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Maryland high court weighs constitutionality of student school board members

Judge Shirley M. Watts voiced concern with whether any student member has authority to vote on budgetary issues. (The Daily Record/File Photo)

Attorneys for public school parents and the Howard County Board of Education battled before Maryland’s top court Tuesday over the constitutionality of having high school students serve as voting members of school boards and having nonvoting-age pupils elect those members.

Anthony M. Conti, pressing the parents’ case, told the Court of Appeals that the student members’ service on the boards and election by fellow pupils violates the Maryland Constitution’s mandates that voters be at least 18 years old and that those in elected office be registered voters.

These constitutional requirements are at their height in instances involving the “direct election” of individuals seeking “a position of general governmental power,” such as a seat on a school board.

The Howard County board’s attorney, Jonathan L. Backer, countered that school boards are creations not of the Constitution but of the General Assembly and therefore the legislature can set qualifications of members and the procedure for their selection.

Judges on the high court appeared divided.

For example,  Judge Brynja M. Booth wondered aloud whether Conti’s argument would render unconstitutional the move by some Maryland municipal governments — which are generally not constitutionally mandated — toward permitting 16 year olds to vote. Judge Shirley M. Watts voiced concern with whether any student member has authority to vote on budgetary issues.

Hanging in the balance at the Court of Appeals could be the composition of the many county school boards that, like Howard’s, have a student member authorized by state law, elected by fellow pupils and possessing varying degrees of voting authority.

Supporters of the “Student Member of the Board” movement view it as providing a practical lesson in civics and citizenship and encouraging youngsters to become voting members of the public.

But Conti said the students’ election to boards violates Article 1, Section 1 of the Maryland Constitution, which provides that “every citizen of the United States, of the age of 18 years or upwards, who is a resident of the state … shall be entitled to vote in the ward or election district in which the citizen resides.”

He also cited Article 1, Section 12, which provides that a person is “ineligible” to hold elective office in the state if he or she “was not a registered voter … on the date of the person’s election.”

Because high school students who have not reached 18 cannot vote, they cannot serve on the school board, Conti said.

The General Assembly tried to develop a “very creative way” to foster student participation on school boards but “it is not the legislature’s prerogative” to usurp the state constitution’s minimum age requirement regarding voting and holding office, said Conti, of Conti Fenn LLC in Baltimore.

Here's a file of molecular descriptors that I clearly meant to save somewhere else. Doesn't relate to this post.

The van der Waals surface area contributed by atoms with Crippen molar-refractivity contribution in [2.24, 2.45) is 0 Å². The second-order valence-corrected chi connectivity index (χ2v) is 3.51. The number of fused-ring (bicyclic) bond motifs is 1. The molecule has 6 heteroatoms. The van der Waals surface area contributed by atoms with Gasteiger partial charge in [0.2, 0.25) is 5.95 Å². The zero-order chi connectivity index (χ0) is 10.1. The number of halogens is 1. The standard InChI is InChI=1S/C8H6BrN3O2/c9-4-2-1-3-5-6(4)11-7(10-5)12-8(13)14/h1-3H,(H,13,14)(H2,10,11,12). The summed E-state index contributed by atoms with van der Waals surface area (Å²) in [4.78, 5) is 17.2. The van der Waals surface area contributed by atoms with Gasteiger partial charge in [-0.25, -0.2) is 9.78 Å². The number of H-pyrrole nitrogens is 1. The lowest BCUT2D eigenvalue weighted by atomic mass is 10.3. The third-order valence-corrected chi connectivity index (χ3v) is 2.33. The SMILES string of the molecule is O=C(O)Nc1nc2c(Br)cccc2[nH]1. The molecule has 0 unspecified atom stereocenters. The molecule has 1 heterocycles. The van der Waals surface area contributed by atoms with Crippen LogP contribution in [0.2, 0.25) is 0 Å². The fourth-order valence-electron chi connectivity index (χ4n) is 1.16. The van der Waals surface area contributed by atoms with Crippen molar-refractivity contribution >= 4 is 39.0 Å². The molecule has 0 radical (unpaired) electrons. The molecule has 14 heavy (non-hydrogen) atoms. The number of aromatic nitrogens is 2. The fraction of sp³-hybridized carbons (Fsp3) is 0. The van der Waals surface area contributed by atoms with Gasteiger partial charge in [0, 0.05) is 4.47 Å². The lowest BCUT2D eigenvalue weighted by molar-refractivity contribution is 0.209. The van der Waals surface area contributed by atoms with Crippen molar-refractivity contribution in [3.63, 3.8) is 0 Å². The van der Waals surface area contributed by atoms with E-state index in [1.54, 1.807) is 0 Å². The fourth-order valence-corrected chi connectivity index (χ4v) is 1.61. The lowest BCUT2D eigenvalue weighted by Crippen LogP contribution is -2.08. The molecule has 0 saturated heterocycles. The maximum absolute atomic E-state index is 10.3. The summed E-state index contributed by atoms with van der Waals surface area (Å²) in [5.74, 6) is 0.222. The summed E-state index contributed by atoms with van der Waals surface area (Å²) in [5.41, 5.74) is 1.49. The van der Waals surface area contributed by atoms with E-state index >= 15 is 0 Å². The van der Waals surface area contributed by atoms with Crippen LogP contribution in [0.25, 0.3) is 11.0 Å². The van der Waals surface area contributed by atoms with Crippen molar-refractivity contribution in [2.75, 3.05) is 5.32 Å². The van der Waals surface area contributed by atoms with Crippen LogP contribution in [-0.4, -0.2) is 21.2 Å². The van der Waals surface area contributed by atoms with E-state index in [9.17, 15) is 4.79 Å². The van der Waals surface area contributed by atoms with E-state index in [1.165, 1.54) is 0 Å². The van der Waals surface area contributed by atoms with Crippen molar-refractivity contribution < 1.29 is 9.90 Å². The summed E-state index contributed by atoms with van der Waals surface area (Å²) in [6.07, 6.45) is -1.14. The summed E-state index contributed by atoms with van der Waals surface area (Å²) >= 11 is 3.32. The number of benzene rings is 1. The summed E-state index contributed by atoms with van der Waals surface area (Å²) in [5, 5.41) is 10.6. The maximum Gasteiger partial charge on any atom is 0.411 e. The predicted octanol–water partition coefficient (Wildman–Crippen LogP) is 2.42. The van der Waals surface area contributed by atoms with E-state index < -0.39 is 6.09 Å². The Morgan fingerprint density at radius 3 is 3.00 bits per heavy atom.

But Backer, the board’s attorney, said the General Assembly has “broad discretion” to legislate the composition and selection of the school boards they create via statute.

“School boards are creatures of the General Assembly,” said Backer, of Georgetown University Law Center’s Institute for Constitutional Advocacy and Protection. “The General Assembly gets to choose.”

He said the Maryland legislature began passing legislation county-by-county to reserve a seat on school boards for students elected by their peers in an effort to encourage civic engagement at a young age, Backer said.

“States are the laboratories of democracy,” Backer told the high court, quoting the late U.S. Supreme Court Justice Louis D. Brandeis. “Let the experiment continue.”

Attorney Mitchell Y. Mirviss, appearing on behalf of former student members of school boards, urged the high court to uphold the “vital and necessary” program that he said has spurred improvements in public education, including the adoption of high school classes in financial literacy and the history of gay rights.

Mirviss is with Venable LLP in Baltimore.

The parents’ challenge to Howard County’s program followed the board’s rejection last year – by a 4-4 vote – of a plan to return students gradually to in-class learning pending reductions in the severity of the COVID-19 pandemic. The decisive, gridlock-creating vote was cast by the student member, Zachary Koung, who opposed a return to the classroom.

Conti stated in the parents’ lawsuit, filed in December, that but for the student’s unconstitutional presence on the panel the school board would have voted 4-3 to permit students to return slowly to the classroom while respecting the risks and need for social distancing associated with COVID-19. Koung was not named in the lawsuit.

But Howard County Circuit Judge Richard S. Bernhardt held the student board member’s position constitutional. Bernhardt distinguished what he characterized as the member’s lawful selection by his or her peers from the election of the other board members by registered voters.

“The General Assembly knows how to establish an elective office and has chosen a different method of selection in the case of student members of the various boards of education who exercise voting authority,” Bernhardt wrote in March.

Conti then filed a notice of appeal to the intermediate Court of Special Appeals as well as a request that the Court of Appeals hear the case directly in the interest of time. The high court granted Conti’s request without explanation in June.

The Court of Appeals is expected to render its decision by Aug. 31 in the case Traci Spiegel et al. v. Board of Education of Howard County, No. 18, September Term 2021.

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